Annual action sports films—those highlight reels released throughout the year by athletes, brands, and media houses—are produced through a partnership of funding, talent, and distribution. As the brands, which provide the funding, strive for more authenticity with their audiences, they've increasingly turned to the athletes for direction. Hollywood directors are looking to capture some of that same authenticity in scripted films, filming action sequences in-camera with big-name athletes rather than with green screens and CGI. The surf film Blue Crush used surfers Keala Kennelly and Kate Skarratt; Transformers: Dark Side of the Moon hired BASE jumper J.T. Holmes.
Director Ericson Core took this idea and ran with it for his remake of Point Break, which is coming out on Christmas next month. The original 1991 film followed FBI agents as they investigated a group of possibly bank-robbing surfers, and it used real-life surfers for many action scenes. More than two decades later, Core has expanded and update this premise, enlisting some of the most accomplished athletes in the world for help. The result is a reel of action sports porn—wingsuiting, surfing, snowboarding, climbing, and motocrossing—that just happens to live inside a scripted movie.
"It was very important to me that we were true to the sports and that we shot it all in-camera," Core said. "Although the Marvel movies and lots of great others are shot on a green screen with [computer-generated] stuff going on—that's fun, and it's entertaining, and it's certainly been very commercially successful. But they lack a sense of authenticity and real peril, which would be a shame not to have in a film like this."
The criminals in the new Point Break aren't just surfers; they're a gang of adrenaline junkies trying to pull off eight extreme feats in search of nirvana with a Robin Hood twist: robbing from the rich to give to the poor. The eight challenges became Core's vehicle to show Chris Sharma free-climbing in Venezuela, Bruce Irons surfing Teahupoo, John DeVore wingsuiting in Switzerland, and Steve Haughelstine ripping his bike down a badlands spine in southern Utah.
"We wound up in 11 countries on four continents because that's where the guys told me to go," Core said. "I don't know of another film that's done that except maybe BBC's Planet Earth."
Core waxes strongly about the film's authenticity. He wanted tier-one athletes. He wanted to film the sequences in the best possible locations, and he relied on the athletes to advise him on where to shoot the sequences. And, of course, when he put a camera in front of the athletes and gave them the green light to go big, he captured some heavy footage.
What separates Point Break from annual action sports films, though, is time and money. Hollywood has more of both than what endemic media producers can generally bring to the table.
"When you look at the YouTube clips that a lot of these guys put up, mostly it's the GoPro aesthetic," Core said. "What you do get out of that is a sense of, holy shit those guys really did that. What we were able to do—different than say a GoPro video—is that we had the time and resources to set it up properly."
For the wingsuiting sequences, for example, Jeb Corliss told Core that the best place to fly was through a canyon in Switzerland called the Crack. At that point, only two people had flown in formation down the mountainside gorge. For Point Break, five wingsuiters flew the Crack 60 times during three weeks of shooting.
"We had to get profiles and close ups and lead- and follow-angle shots and all the rest," Core said, "but the vast majority of the footage is in-camera, shot from a Red camera mounted on the helmet of one of two operators, one of which was Jhonathan Florez."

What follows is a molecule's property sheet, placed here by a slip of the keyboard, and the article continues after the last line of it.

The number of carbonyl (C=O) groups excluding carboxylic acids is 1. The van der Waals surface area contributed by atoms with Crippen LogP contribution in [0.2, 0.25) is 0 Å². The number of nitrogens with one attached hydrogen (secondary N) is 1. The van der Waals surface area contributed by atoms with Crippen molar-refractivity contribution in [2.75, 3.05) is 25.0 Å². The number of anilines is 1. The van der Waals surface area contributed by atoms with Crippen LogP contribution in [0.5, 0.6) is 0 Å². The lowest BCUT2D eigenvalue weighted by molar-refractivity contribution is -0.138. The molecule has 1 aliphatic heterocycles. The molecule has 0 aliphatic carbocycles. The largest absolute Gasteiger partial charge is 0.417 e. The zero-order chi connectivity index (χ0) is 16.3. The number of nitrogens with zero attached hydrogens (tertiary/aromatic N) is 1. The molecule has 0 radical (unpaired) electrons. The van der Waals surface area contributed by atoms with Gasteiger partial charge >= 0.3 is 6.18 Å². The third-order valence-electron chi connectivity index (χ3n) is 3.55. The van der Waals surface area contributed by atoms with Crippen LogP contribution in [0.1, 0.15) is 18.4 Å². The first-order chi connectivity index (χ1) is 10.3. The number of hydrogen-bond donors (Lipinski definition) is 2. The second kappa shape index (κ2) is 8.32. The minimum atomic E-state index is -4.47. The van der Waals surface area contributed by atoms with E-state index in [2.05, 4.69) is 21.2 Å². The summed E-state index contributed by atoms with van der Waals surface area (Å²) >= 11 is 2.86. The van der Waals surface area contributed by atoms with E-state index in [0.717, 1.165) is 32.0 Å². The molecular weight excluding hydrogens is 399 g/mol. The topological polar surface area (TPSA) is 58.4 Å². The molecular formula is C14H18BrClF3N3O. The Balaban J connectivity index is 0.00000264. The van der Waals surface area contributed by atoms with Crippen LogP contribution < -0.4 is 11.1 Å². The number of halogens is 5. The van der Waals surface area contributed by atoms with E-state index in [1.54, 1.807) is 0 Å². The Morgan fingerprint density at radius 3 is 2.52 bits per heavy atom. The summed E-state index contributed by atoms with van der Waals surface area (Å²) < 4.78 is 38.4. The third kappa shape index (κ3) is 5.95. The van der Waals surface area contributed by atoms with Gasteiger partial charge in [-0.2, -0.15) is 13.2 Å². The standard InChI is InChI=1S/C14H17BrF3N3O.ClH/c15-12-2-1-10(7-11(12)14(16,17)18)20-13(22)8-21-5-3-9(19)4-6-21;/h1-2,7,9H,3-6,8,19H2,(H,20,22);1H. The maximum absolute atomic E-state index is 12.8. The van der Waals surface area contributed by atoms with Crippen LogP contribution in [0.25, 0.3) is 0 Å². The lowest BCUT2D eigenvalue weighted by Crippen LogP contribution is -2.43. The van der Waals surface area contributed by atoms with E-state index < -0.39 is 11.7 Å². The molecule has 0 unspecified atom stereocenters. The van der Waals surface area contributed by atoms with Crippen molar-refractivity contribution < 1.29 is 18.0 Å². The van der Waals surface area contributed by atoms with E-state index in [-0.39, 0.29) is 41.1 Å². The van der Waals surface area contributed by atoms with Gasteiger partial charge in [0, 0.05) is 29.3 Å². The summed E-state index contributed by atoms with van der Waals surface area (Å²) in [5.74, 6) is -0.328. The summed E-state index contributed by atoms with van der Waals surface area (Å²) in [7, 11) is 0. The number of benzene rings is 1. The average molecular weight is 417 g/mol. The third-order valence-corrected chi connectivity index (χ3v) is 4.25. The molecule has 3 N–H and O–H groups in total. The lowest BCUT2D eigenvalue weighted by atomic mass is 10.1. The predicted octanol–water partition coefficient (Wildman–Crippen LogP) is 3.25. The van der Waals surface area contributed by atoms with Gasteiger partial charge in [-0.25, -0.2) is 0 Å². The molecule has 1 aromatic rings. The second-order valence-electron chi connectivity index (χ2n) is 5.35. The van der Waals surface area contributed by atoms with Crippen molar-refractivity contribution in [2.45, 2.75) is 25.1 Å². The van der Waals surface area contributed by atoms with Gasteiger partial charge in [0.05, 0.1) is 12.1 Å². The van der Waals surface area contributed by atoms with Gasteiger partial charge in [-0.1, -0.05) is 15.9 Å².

Florez died on July 3 in an unrelated wingsuiting accident in Engelberg, Switzerland.
Shooting in-camera films rather than using a green screen isn't unheard of, but it's not the norm. Core was director of photography for the first Fast and Furious in 2001. Fast and Furious has since evolved into cars flying through buildings in Dubai, but Core calls the original, "a very in-camera shoot."
"The last Mad Max did a decent amount of in-camera work, from what I've heard, but let's put it this way: it's very much against the grain," Core said. "It's significantly easier to go to New Orleans or Atlanta or New Mexico and go with a green screen. It's easier, it's air-conditioned, and you can stay on production schedule and do things the way you want. But it lacks reality and intensity."
The reality of shooting Point Break was incidents like pro surfer Laurie Towner breaking his jaw on the reef at Teahupoo, and set conditions like living in tents in the Utah desert. Rather than the light plants, trailers, and large production squad typical of big-screen films, Core and a handful of others traveled lightly and used local support crews. Core, who worked as a mountain guide in the Colorado Rockies as a younger man, viewed the filming as an expedition and a chance to work with athletes he admired.
Oakley Lehman, a former motocross racer who has been a stuntman for 17 years, first worked with Core on Fast and Furious. For Point Break, the men spent three weeks in Austria shooting a dirt bike chase scene. It was Lehman's first time doing a high-speed chase scene on a 450 cc bike, he said.
"It was the best," he said of the experience. "Like we were on vacation. Very nonchalant. No egos, no actors, no suits standing over us, and once in awhile we were forced to do some cool, gnarly stuff."
"These guys are extraordinary people, and I was profoundly affected by them," Core said. "I wanted to get to the heart of who these guys are, both in terms of mentality—what it takes to do what they do—as well as some of the belief systems behind it. I hope that like the first Point Break, this film can be grounded in this world and that it's a film the guys can call their own."